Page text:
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Chief Complaint


Organ System


Modified NIH Stroke Scale/Score (mNIHSS)

Shortened, validated version of the NIHSS.

Note: Numbering scheme is intentional and reflects differences from the original NIHSS (i.e., 1A, 7 and 10 are eliminated, and 3 and 4 are combined).


In patients who present with symptoms concerning for ischemic stroke:

  • Consult Neurology immediately (if available) for all patients presenting with ischemic stroke.
  • Evaluate whether the patient is a potential candidate to receive intravenous thrombolysis (tPA).
  • Determine the onset of stroke symptoms (or time patient last felt or was observed normal).
  • Consider further imaging including CT, CT angiography and MRI/MRA to evaluate for hemorrhagic stroke.
  • In appropriate circumstances and in consultation with both neurology and the patient, consider IV thrombolysis for ischemic strokes in patients with no contraindications.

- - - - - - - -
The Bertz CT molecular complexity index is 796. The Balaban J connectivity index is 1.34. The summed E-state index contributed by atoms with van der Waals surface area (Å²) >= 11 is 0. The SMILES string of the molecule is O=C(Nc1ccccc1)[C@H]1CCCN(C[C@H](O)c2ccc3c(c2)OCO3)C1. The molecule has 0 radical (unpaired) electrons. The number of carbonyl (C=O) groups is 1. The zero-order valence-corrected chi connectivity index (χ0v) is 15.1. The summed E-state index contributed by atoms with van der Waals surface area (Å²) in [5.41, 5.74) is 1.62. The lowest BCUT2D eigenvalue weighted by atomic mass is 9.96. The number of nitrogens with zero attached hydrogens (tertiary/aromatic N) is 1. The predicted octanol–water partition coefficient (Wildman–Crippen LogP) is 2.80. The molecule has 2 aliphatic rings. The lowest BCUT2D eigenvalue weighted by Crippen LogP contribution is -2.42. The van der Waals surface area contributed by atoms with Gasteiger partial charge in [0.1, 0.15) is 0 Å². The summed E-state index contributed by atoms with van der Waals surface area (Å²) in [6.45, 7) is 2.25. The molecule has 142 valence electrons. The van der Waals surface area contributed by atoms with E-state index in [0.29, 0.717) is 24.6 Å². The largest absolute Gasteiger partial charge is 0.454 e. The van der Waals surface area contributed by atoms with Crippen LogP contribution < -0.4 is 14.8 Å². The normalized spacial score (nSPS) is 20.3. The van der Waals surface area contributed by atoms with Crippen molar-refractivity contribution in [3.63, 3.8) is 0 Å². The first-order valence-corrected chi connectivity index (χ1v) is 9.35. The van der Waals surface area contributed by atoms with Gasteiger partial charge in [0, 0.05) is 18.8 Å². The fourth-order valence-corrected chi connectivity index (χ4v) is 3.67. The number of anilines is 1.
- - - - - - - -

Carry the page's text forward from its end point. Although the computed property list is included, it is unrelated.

• Always consider stroke mimics in the differential diagnosis, especially in cases with atypical features (age, risk factors, history, physical exam), including:
    • Recrudescence of old stroke from metabolic or infectious stress;
    • Todd’s paralysis after seizure;
    • Complex migraine;
    • Pseudoseizure, conversion disorder.

Critical Actions

  • The mNIHSS performs as well as the NIHSS in predicting clinical outcomes, but it is important to recognize that individual cases will vary and that management decisions must be made in consultation with the patient whenever possible.
  • Whenever possible, patients with acute stroke should be transferred to a stroke center for their initial evaluation and treatment, as the holistic care (medical optimization, early initiation of PT and OT, patient and family education and discharge planning) is associated with improved clinical outcomes.
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